Born Keith Moore Mitchell in New York City on September 20, 1927, Red showed an early interest in both music and how things work. While growing up in New Jersey, he was encouraged by both his mother, who loved nature and poetry, and his engineer father, who loved music and could explain how things worked. After nine years of piano lessons, four years of alto sax and clarinet and an engineering scholarship to Cornell, he started playing bass in the army in 1947.
His first steady jazz gig was on 52nd street in 1948, playing in a trio opposite Charlie Parker's quintet. By the 1950s he had achieved early recognition for his recordings and performances with Charlie Ventura, Woody Herman, the Red Norvo Trio, the Gerry Mulligan Quartet, Andre Previn, Hampton Hawes and Billie Holiday among others. His second record as a leader, Presenting Red Mitchell, with Billy Higgins, Lorraine Geller and James Clay is still selling. Starting with a recommendation by Barney Kessel, he became involved in film and TV music.
In 1959 he became 1st bassist at MGM; and with Harold Land as co-leader formed a quintet in the early 1960s. Since 1966, in response to the demands of composers such as Henry Mancini, he changed the tuning of his bass to fifths. This, combined with amplifying it so that it sounds acoustic, makes possible a much greater range of notes, colors, dynamics and chords.
In order to get back to playing only jazz Red moved to Stockholm in 1968. He was welcomed in Sweden and around Europe, forming several groups and playing with visiting friends. Between 1977 and 1990 he spent about three months a year in New York City playing mostly at Bradley's with his favorite piano partners. Guitar and bass performances with Jim Hall, Herb Ellis, Joe Pass, Joe Beck and others brought attention to his "incomparable mastery" of the jazz bass. Leonard Feather called him "the best bass soloist in jazz".
He received recognition also for his singing, piano playing and original songs in 1986 and 1991 when he won the Swedish Grammy Awards. He wrote 122 songs, all of which he called "Tell it like it is music." In the words of the Grammy committee, "Firmly rooted in the immortal mainstream of jazz, having enriched Sweden's music life for 23 years, on his new record he performs as pianist, master bass player and vocal artist; also as the author of song lyrics that are both fierce and full of love. Here is a virile poetry, an almost burlesque humor and a playfulness that is rich in both intelligence and heart."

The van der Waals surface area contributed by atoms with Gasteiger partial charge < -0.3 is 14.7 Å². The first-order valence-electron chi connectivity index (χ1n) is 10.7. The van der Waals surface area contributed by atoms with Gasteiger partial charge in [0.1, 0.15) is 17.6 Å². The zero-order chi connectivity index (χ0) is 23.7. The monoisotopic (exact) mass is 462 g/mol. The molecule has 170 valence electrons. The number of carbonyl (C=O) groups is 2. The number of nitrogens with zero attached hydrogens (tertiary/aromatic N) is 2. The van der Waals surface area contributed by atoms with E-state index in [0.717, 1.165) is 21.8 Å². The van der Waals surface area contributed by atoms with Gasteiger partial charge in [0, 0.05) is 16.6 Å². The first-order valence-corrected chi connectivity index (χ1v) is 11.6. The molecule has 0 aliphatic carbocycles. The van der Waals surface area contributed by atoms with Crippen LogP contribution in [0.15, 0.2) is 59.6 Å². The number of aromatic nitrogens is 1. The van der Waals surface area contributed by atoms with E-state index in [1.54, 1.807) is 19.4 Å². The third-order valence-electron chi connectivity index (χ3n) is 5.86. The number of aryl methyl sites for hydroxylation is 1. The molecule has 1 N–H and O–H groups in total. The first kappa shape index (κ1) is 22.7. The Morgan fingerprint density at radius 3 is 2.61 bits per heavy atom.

Red pursued his interest in jazz education with his courses entitled "Communication", "Bass Workshop" and "The Fifth-Tuned Bass" and taught students both privately and at music schools and clinics in Europe and the USA. Two of his better known students are Charlie Haden and J.J. Wiggins.
In September 1991 he and Horace Parlan visited Moscow as the first privately sponsored jazz musicians to perform in the Soviet Union. Russian television followed them from the airport to concert halls, Red's master class and studio recording sessions. A trio recording with Red, Horace and Viachislav Preobrazhenski (VP for short) was released entitled, We All Hope .
Starting in the late 1980s Red began working extensively with Roger Kellaway with whom he had recorded in Los Angeles in the 1960s. From 1987 to 1992 they collaborated on eight CDs including, Life's A Take, the first of the Concord Records Maybeck Recital Hall Duo Series. Indeed, the duo format dominated his recording sessions from the middle 1970s with many of his favorite musician friends including Clark Terry, Lee Konitz, Herb Ellis, Kenny Barron, Hank Jones, Bill Mays, Warne Marsh, Jimmy Rowles and many others. His discography by this time had gained him the reputation of being one of the most recorded bassists in jazz.
On November 8, 1992 Red died of a stroke just 10 months after he and his wife, Diane, had returned to the USA where they had settled in Salem, Oregon. A Memorial Fund has been set up in his name to complete unfinished projects and further the legacy of his life and his mastery of the acoustic bass. The first Red Mitchell Memorial Fund Scholarship was awarded to bassist Larry Holloway on February 8, 1997.
Red Mitchell was dedicated to music and communication. His personality and his playing were often described as being larger than life. Jim Hall said, "Red played the most gorgeous melodic solos of anybody on any instrument, I think maybe he and Lester Young were in the same league. The fact that it was coming out of a string bass was mind-boggling." And the classical bass soloist, Gary Karr, said, "I have always judged talent, whether its jazz or classical, on the sound a person produces because the sound is your signature. I think Red's signature was sure genius."
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